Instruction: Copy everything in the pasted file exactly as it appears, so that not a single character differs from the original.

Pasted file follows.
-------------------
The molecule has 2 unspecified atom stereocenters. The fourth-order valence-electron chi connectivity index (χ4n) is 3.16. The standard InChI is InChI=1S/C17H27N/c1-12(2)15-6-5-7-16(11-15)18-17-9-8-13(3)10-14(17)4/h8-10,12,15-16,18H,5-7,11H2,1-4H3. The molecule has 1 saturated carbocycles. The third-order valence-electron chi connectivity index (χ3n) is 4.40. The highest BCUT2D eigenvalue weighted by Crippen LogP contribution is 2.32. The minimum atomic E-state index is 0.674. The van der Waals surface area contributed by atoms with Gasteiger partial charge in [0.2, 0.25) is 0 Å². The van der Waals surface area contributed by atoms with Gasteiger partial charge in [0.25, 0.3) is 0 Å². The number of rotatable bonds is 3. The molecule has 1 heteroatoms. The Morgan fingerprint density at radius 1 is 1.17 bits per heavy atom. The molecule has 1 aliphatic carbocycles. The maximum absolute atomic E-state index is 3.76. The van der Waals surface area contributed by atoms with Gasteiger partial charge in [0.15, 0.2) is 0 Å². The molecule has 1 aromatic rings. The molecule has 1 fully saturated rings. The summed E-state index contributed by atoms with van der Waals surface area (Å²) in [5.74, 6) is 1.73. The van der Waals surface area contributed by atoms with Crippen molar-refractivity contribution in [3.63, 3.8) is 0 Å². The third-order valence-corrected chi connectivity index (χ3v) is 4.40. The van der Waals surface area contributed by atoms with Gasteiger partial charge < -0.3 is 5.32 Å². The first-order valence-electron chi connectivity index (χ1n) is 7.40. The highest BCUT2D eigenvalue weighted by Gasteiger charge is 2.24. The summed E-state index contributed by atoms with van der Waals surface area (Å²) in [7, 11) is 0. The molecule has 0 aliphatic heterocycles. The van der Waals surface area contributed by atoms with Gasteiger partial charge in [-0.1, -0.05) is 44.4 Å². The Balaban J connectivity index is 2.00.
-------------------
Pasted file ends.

The molecule has 2 unspecified atom stereocenters. The fourth-order valence-electron chi connectivity index (χ4n) is 3.16. The standard InChI is InChI=1S/C17H27N/c1-12(2)15-6-5-7-16(11-15)18-17-9-8-13(3)10-14(17)4/h8-10,12,15-16,18H,5-7,11H2,1-4H3. The molecule has 1 saturated carbocycles. The third-order valence-electron chi connectivity index (χ3n) is 4.40. The highest BCUT2D eigenvalue weighted by Crippen LogP contribution is 2.32. The minimum atomic E-state index is 0.674. The van der Waals surface area contributed by atoms with Gasteiger partial charge in [0.2, 0.25) is 0 Å². The van der Waals surface area contributed by atoms with Gasteiger partial charge in [0.25, 0.3) is 0 Å². The number of rotatable bonds is 3. The molecule has 1 heteroatoms. The Morgan fingerprint density at radius 1 is 1.17 bits per heavy atom. The molecule has 1 aliphatic carbocycles. The maximum absolute atomic E-state index is 3.76. The van der Waals surface area contributed by atoms with Gasteiger partial charge in [0.15, 0.2) is 0 Å². The molecule has 1 aromatic rings. The molecule has 1 fully saturated rings. The summed E-state index contributed by atoms with van der Waals surface area (Å²) in [5.74, 6) is 1.73. The van der Waals surface area contributed by atoms with Crippen molar-refractivity contribution in [3.63, 3.8) is 0 Å². The third-order valence-corrected chi connectivity index (χ3v) is 4.40. The van der Waals surface area contributed by atoms with Gasteiger partial charge < -0.3 is 5.32 Å². The first-order valence-electron chi connectivity index (χ1n) is 7.40. The highest BCUT2D eigenvalue weighted by Gasteiger charge is 2.24. The summed E-state index contributed by atoms with van der Waals surface area (Å²) in [7, 11) is 0. The molecule has 0 aliphatic heterocycles. The van der Waals surface area contributed by atoms with Gasteiger partial charge in [-0.1, -0.05) is 44.4 Å². The Balaban J connectivity index is 2.00.